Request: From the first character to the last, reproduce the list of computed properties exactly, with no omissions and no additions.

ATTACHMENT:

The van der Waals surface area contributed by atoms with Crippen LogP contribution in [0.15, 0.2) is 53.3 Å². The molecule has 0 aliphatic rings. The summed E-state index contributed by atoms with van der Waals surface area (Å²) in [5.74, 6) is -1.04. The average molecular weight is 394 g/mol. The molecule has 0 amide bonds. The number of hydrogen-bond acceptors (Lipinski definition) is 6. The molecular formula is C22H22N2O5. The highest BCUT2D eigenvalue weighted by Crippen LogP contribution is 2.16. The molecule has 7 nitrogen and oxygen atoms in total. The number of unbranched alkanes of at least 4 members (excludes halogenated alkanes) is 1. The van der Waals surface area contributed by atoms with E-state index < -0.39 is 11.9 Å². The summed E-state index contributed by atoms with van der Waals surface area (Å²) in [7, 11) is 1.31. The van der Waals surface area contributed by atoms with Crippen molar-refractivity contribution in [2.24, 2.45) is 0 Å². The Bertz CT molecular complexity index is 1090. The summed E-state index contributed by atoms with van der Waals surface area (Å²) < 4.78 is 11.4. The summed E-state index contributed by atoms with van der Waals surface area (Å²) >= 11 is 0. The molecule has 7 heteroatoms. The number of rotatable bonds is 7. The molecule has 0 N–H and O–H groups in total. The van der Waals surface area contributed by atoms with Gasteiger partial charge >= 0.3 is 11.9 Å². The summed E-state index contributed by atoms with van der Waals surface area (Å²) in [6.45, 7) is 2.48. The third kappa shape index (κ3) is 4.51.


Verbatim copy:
The van der Waals surface area contributed by atoms with Crippen LogP contribution in [0.15, 0.2) is 53.3 Å². The molecule has 0 aliphatic rings. The summed E-state index contributed by atoms with van der Waals surface area (Å²) in [5.74, 6) is -1.04. The average molecular weight is 394 g/mol. The molecule has 0 amide bonds. The number of hydrogen-bond acceptors (Lipinski definition) is 6. The molecular formula is C22H22N2O5. The highest BCUT2D eigenvalue weighted by Crippen LogP contribution is 2.16. The molecule has 7 nitrogen and oxygen atoms in total. The number of unbranched alkanes of at least 4 members (excludes halogenated alkanes) is 1. The van der Waals surface area contributed by atoms with E-state index < -0.39 is 11.9 Å². The summed E-state index contributed by atoms with van der Waals surface area (Å²) in [7, 11) is 1.31. The van der Waals surface area contributed by atoms with Crippen molar-refractivity contribution in [2.24, 2.45) is 0 Å². The Bertz CT molecular complexity index is 1090. The summed E-state index contributed by atoms with van der Waals surface area (Å²) < 4.78 is 11.4. The summed E-state index contributed by atoms with van der Waals surface area (Å²) >= 11 is 0. The molecule has 7 heteroatoms. The number of rotatable bonds is 7. The molecule has 0 N–H and O–H groups in total. The van der Waals surface area contributed by atoms with Gasteiger partial charge >= 0.3 is 11.9 Å². The summed E-state index contributed by atoms with van der Waals surface area (Å²) in [6.45, 7) is 2.48. The third kappa shape index (κ3) is 4.51.